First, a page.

Congratulations, you are published! Now that your article has been published, you want to share it with your network to drive engagement. One of the best parts of publishing is receiving feedback from other professionals and continuing the conversation. But, as Dr. Lisa Nivison-Smith outlined in an iconic Tweetorial on the subject, the harsh truth is that most people don’t know why they would care about your publication unless you tell them why.
Here are some tips from the Almanac Editorial Board about what has (and hasn’t) worked when they shared their own articles and podcasts:
1. Email your colleagues, both internal and external.
Your colleagues are your work friends. Outside of the job, you share your accomplishments with your friends, so why not share your work accomplishments with your colleagues? Focus on how they will benefit from engaging with your content.
EXAMPLE (internal): I recently participated in a podcast featuring Dr. Andrew Zeniou of the SAGES ADOPT Program. It was so rewarding to hear how our program resulted in institutional improvements and benefit to patient lives. Check it out here!
EXAMPLE (external): I recently participated in a podcast featuring Dr. Andrew Zeniou of the SAGES ADOPT Program. He described how this educational activity resulted in institutional improvements and benefit to patient lives. I know you have been thinking about implementing a longitudinal program for your organization. Check it out here!
2. Share on social media.
People share their accomplishments on LinkedIn all the time, but that might not get them to click on your link. Again, focus on what they need to know. You can also catch your audience with:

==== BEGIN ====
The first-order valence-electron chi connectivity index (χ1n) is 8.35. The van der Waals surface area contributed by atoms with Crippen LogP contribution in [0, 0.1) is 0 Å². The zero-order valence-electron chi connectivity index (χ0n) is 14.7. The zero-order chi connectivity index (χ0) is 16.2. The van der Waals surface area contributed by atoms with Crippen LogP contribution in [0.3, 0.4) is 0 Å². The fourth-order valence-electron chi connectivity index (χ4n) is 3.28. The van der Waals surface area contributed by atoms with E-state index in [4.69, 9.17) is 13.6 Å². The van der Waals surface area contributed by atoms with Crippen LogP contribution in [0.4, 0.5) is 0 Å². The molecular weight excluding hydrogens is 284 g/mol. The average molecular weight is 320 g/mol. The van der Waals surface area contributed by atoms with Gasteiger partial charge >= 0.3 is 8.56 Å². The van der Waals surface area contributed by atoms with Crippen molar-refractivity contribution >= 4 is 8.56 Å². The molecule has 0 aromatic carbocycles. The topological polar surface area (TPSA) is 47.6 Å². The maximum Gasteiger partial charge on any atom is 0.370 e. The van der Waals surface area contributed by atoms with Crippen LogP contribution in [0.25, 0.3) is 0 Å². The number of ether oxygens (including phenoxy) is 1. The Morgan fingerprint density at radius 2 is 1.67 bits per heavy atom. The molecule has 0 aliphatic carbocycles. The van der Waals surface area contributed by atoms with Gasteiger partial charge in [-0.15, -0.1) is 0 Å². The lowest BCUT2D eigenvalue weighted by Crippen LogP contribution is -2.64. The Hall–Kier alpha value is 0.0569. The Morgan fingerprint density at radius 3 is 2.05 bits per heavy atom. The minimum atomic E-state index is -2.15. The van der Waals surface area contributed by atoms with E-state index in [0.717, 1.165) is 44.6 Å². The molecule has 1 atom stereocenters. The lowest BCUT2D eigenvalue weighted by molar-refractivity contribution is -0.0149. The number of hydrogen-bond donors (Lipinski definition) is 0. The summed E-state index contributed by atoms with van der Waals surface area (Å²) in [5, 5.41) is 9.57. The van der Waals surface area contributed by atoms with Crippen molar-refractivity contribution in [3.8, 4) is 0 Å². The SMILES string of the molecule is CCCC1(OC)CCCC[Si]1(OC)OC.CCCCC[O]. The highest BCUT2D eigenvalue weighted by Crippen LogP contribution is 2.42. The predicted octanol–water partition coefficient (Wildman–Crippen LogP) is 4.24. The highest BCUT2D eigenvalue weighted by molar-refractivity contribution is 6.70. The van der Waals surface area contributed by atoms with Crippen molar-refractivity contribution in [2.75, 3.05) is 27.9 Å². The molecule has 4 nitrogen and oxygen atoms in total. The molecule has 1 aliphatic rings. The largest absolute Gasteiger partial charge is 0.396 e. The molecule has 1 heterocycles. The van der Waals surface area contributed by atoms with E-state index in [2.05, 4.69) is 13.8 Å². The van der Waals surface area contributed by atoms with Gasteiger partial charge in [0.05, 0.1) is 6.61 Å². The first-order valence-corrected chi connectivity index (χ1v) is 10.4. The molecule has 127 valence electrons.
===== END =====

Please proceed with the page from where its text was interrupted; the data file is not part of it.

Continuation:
- An intriguing image or video
- Tagging colleagues or organizations that contributed to the work (e.g., @Alliance for Continuing Education in the Health Professions)
- Tagging the meeting or journal of your publication (e.g., #Alliance23)
- Adding hashtags related to your work (e.g., #meded, #CME, #healthcareducation)
- Sharing information in threads and “working out loud” as Dr. Brian McGowan would describe his Twitter account, @SocialQI
EXAMPLE: Want to hear how a new surgical program can promote institutional improvements and better patient health? Check out my podcast with Dr. Andrew Zeniou from SAGES. #CME #patienthealth
3. Not on social much?
Chances are you know a friend or colleague who is, so ask them to post it on your behalf.
4. When sharing your work, write like a first-grader.
Beginning writers are taught the basics: Hook your audience, tell them what you want to tell them, bring it back to your reader. Consider the value that your work will bring to them. What can they learn that would help them in their job, in their next project, in their life? Give them a reason to engage.
EXAMPLE: Do you promote your work? You can post on social media or email your friends. You must keep it simple. How will you use our tips? #CPD @alliance4cehp
5. Include it in your company’s newsletter.
Check with your organization’s marketing and public relations department to see if they have an enterprisewide newsletter. If so, forward them a blurb about your article being published or podcast being available to listen.
6. Help the Almanac staff highlight your work.
The Almanac staff send a biweekly email to members that highlights recently published articles and podcasts, and they are always open to suggestions and guidance from authors.
Use our strategies outlined above to draw attention to your work. Remember, you’ll have the strongest impact if you utilize all the strategies listed above, not just one or two. So go ahead … start with a simple, compelling description (like a first-grader), email your colleagues, share on social (don’t forget to add hashtags), and provide suggestions to Almanac staff for the promotional blurb. Readers everywhere will be glad you did!